"The keto diet is a low-carbohydrate diet that helps with glucose control, insulin sensitivity, and even the decrease of triglycerides in the blood," explains Vanessa M. Rissetto, a registered dietitian/nutritionist who specializes in weight loss and weight management.
People who follow this diet limit themselves to no more than 20 g of carbs per day. But unlike other diets that require strict avoidance of fatty foods, the keto diet encourages the consumption of eggs, meat, butter, cream, mayonnaise, and most kinds of cheeses.
Carbs are the body's source of energy. Once the body uses them up, they enter a metabolic stage known as ketosis. This is when the body starts to burn stored fat as fuel. That is why keto diet followers aren't discouraged to eat as much fat as they want – they're going to burn them anyway.
The keto diet is not only for weight loss, though. It has been around since the 1920s, and it was first recommended by doctors to patients who were suffering from epileptic seizures. Apparently, it is very effective as it is still used to reduce seizures today. (Related: The keto diet: Tips to make sure that the eating plan is working for you.)
When people go on a keto diet, they introduce big changes to their body. Dietary changes usually affect sleep.
Michael J. Breus, a clinical psychologist with a specialty in sleep disorders, says, “It’s not uncommon to hear people report sleep problems when they start a ketogenic diet. A big reduction in carbohydrate intake combined with significant increase to fat intake – which happens on a keto diet – can cause changes to sleep patterns. These macronutrients have different effects in the body and can affect sleep in distinct ways.”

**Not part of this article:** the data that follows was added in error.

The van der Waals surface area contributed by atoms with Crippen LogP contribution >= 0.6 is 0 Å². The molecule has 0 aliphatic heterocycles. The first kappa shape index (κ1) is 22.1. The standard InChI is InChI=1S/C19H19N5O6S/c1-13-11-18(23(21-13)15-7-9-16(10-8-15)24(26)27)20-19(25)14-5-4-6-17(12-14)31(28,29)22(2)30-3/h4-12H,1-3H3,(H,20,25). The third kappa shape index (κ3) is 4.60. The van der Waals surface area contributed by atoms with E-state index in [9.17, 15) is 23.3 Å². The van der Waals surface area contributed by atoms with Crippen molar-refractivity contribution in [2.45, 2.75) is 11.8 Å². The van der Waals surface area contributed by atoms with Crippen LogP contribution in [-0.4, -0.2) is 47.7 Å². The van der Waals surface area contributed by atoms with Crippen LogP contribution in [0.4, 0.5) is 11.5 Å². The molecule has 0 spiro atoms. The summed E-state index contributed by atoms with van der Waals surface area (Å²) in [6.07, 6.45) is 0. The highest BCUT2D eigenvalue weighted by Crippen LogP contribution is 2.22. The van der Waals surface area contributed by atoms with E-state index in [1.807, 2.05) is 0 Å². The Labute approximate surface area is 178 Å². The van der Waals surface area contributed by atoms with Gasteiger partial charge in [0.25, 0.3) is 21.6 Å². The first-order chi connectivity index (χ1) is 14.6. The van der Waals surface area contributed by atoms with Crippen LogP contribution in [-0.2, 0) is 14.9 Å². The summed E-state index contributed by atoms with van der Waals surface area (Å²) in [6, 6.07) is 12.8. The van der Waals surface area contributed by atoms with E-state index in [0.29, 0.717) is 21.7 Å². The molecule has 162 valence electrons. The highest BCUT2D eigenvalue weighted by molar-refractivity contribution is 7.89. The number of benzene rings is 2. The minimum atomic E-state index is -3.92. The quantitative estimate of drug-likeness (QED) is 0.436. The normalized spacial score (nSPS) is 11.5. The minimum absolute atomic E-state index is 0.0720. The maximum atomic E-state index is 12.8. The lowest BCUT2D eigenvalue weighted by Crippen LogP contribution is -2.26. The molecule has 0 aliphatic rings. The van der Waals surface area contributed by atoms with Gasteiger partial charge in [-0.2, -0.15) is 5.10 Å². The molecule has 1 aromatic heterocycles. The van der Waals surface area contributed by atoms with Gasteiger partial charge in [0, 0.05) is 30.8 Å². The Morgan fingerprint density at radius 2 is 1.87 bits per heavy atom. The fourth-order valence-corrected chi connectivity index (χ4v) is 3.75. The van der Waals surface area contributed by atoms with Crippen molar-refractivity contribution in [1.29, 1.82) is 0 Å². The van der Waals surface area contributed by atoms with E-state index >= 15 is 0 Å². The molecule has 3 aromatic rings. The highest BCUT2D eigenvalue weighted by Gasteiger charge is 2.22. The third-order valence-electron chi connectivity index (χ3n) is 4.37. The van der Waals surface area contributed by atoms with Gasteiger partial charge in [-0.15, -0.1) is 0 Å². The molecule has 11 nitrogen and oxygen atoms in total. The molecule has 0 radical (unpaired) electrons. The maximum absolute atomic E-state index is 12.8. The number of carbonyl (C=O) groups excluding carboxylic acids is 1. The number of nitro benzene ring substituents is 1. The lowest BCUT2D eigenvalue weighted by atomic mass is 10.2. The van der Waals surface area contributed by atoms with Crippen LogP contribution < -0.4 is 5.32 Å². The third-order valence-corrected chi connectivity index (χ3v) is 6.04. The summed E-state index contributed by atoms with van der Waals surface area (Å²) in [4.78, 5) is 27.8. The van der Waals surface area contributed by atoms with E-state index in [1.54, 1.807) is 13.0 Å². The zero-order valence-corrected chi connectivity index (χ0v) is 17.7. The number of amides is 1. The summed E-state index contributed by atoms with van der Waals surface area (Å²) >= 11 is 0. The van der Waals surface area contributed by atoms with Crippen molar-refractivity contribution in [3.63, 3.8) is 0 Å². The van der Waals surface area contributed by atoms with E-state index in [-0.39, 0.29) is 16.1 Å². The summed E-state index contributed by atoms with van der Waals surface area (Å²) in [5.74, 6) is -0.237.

However, once the body acclimatizes to the changes imposed by the keto diet, everything changes for the better.
Breus notes that there are not many studies exploring the effects of the keto diet on sleep, but there are a few reporting that it does improve sleep quality and timing, and overall quality of life.
A good example of this is a recent study published in the journal Nutrients, which reported that a very low-calorie keto diet significantly reduced daytime sleepiness in a group of obese patients.
A Swedish study published in Epilepsia found that children with hard-to-treat epilepsy slept better, experienced more REM sleep, and felt significantly less sleepy during the day after following a keto diet. Altogether, these changes improved their quality of life.
One possible explanation for this is that the ketogenic diet may have an effect on a brain chemical called adenosine. Adenosine is important in regulating sleep.
As adenosine builds up in the body throughout the day, it slowly decreases alertness and wakefulness, so during nighttime, the body succumbs to a deeper, slow-wave sleep.
"Studies show that a ketogenic diet promotes adenosine activity in the body, helping to relax the nervous system, as well as reducing inflammation – all of which can help improve sleep,” says Breus.
Another possible reason could be the regulation of cortisol, a stress hormone. Cortisol activity goes down once blood sugar spikes and crashes finally dissipate. This improves sleep quality.
"When people don’t have afternoon energy slumps anymore – another benefit of keto – reaching for a 3 pm coffee tends to stop, which can also help sleep quality improve,” says Diane SanFilippo, a certified nutrition consultant.
Despite these benefits of the keto diet, experts emphasize that it is a diet, not a sleep aid. People shouldn't use it willy-nilly to remedy their sleeping problems. Consulting with a healthcare provider is still the best option for people who are suffering from sleep disorders. And despite the scientific evidence, further studies are still needed to understand the mechanisms behind the keto diet's influence on sleep.